×

Closure of access ramp at Stillwater Bridge frustrates boaters, fishermen

  • Greenfield resident Paul Luippold pulls his canoe down to the Deerfield River not far from Stillwater Bridge Wednesday, May 17, 2017. Recorder Staff/Andy Castillo—

  • Greenfield resident Paul Luippold pulls his canoe down to the Deerfield River not far from Stillwater Bridge Wednesday, May 17, 2017. Recorder Staff/Andy Castillo—

  • Greenfield resident Paul Luippold pulls his canoe down to the Deerfield River not far from Stillwater Bridge Wednesday, May 17, 2017. Recorder Staff/Andy Castillo—

  • Greenfield resident Paul Luippold pulls his canoe down to the Deerfield River not far from Stillwater Bridge Wednesday, May 17, 2017. Recorder Staff/Andy Castillo—

  • Greenfield resident Paul Luippold pulls his canoe down to the Deerfield River not far from Stillwater Bridge Wednesday, May 17. Recorder Staff/Andy Castillo



For the Bulletin
Thursday, June 01, 2017

DEERFIELD — A long-used Deerfield River “natural bank” access ramp at Stillwater Bridge — closed to public vehicles last fall because of safety concerns by the owner — is a point of contention for some local boaters this spring.

“I used to be able to drive right down. I did it for 40 years. I’m 71. I’ve been coming here all my life,” said Greenfield resident Paul Luippold, while loading his canoe with fishing equipment May 24.

The access ramp is on state-owned land, and the gate was paid for by the town with the state’s knowledge.

Luippold has chronic obstructive pulmonary disease, a lung disease that makes breathing difficult. Thus, wheeling the canoe more than 100 feet from the Stillwater Road parking area down the path to the water’s edge is strenuous.

“This is a slap in the face to the many anglers, campers, sportsmen and sportswomen who have used this beautiful section of the river in the past, but now face the risk of injury by dragging their canoe or kayak hundreds of feet to the river on a very steep incline,” Luippold wrote in an email sent to state Rep. Paul Mark.

More than that, Luippold said the gate is, in itself, a public safety hazard: “I see a bunch of seniors up here fishing, and it was a convenience for them to drive right down.”

A safety hazard

Restricting access, at least in part, was influenced by a driver who rolled his truck off the ramp into an inlet last August. The incident was the latest of many that have eroded the bank over time.

“The river banks are eroding every day. It has become a real threat to our road. We are literally one event away from Stillwater Road falling into the river,” Select Board Chairwoman Carolyn Shores Ness wrote in an email to state Rep. Steve Kulik’s office last month. “We have no choice but to restrict accessibility more to protect our infrastructure.”

Later, after last week’s Select Board meeting, Ness said the ramp is “just a natural river bank, which has over the years had a lot of traffic. It’s been worn down by the sheer volume of people.”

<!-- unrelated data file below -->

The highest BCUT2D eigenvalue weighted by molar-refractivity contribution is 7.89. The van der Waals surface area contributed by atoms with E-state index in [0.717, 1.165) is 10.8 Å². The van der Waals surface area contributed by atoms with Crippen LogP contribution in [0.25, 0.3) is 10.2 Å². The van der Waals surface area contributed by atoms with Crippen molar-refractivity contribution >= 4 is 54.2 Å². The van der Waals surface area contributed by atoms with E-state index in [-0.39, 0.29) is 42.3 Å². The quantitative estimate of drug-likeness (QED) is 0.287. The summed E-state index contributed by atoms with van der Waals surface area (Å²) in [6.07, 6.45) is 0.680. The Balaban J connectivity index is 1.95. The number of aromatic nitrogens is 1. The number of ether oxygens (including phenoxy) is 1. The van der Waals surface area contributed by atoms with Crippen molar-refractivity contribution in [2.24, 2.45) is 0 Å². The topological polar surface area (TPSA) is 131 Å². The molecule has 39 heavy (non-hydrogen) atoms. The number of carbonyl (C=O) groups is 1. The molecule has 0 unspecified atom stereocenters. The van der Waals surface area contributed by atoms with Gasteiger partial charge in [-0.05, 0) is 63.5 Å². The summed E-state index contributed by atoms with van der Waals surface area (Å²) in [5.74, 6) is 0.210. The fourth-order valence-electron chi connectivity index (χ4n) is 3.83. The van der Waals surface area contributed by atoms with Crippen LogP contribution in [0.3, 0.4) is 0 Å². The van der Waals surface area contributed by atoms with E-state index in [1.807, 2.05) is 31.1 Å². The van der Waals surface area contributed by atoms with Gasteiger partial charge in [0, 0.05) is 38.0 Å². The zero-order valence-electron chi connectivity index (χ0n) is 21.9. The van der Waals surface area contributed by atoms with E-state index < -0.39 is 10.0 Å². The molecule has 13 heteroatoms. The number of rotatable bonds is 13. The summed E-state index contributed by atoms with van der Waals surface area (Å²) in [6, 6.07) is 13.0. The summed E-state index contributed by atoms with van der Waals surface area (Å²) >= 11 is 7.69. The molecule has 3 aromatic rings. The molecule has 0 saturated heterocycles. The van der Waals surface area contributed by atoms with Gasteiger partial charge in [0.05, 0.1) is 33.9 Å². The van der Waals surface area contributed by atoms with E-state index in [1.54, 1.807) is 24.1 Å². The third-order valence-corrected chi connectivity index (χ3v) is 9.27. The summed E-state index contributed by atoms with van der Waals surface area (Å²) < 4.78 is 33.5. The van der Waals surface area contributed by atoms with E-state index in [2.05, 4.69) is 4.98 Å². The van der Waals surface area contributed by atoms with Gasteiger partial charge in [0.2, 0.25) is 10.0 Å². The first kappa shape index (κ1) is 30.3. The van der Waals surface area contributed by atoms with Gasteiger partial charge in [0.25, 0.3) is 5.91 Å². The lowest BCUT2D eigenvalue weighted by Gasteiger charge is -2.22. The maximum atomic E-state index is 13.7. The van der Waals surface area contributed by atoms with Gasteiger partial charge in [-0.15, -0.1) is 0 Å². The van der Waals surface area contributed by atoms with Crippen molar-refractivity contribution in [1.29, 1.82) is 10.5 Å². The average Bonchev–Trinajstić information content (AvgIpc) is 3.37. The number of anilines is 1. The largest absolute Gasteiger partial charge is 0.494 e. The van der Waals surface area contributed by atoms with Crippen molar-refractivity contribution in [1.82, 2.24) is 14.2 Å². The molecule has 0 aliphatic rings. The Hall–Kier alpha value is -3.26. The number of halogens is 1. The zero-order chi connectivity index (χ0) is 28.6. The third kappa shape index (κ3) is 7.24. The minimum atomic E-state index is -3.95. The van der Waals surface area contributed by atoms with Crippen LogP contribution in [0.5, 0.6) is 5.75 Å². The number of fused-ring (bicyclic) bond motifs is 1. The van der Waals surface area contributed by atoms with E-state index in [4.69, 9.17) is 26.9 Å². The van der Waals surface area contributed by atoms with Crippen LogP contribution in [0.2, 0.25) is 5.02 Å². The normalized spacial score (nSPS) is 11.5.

In addition to adding the gate to cut down on traffic, work included shoring up the bank “so our responders have an entrance into the river. We just could not seem to keep cars off the ramp despite extra police patrols, even so far as assigning an officer to be there at peak times. There were always a few that parked, blocking access when minutes count.”

Looking ahead, Ness warned that the town could be on the hook again — potentially for a lot more — to clean up the river and repair infrastructure.

“Over the course of my career, there have been many tragedies and successful rescues launched from the Stillwater Bridge area,” said Deerfield Police Patrolman Adam Sokoloski, who noted that boaters can walk around the gate and launch from the access point, they just can’t drive down the ramp.

“There’s still plenty of parking and river access available to the public. And there’s handicapped accessibility at Barton Cove, that would be an alternative,” Sokoloski continued.

Still, the gate presents a big change for boaters like Luippold, who’ve for decades used the access ramp to get to favorite fishing holes. In past summers, Luippold said he launched from the Stillwater Bridge area a few times every week. His fishing trips this year, however, might not be so frequent.

“A lot of people use it, but I don’t think there will be as many here this year,” Luippold said.

On both sides, the situation isn’t ideal. For boaters, it’s an inconvenience; to the town, it’s a safety hazard that’s never been a sanctioned boat launch.

“A solution would be to fund the development next to Cheapside Bridge on land donated years ago; that was supposed to address the limited access on the Deerfield. The design I saw was to make it handicapped accessible and big enough to handle the sheer number of people that now use the river,” Ness wrote in the email to Kulik.

In years past, the access point was used by out-of-town tubers and guide companies, not just local fishermen and boaters. The bank “was NEVER meant for the volume of traffic that happens from Memorial Day to Labor Day.”

Another solution, suggested by Luippold, is to “have the town make some money: pay by permit. You’re going to have responsible people down here taking care of the river.”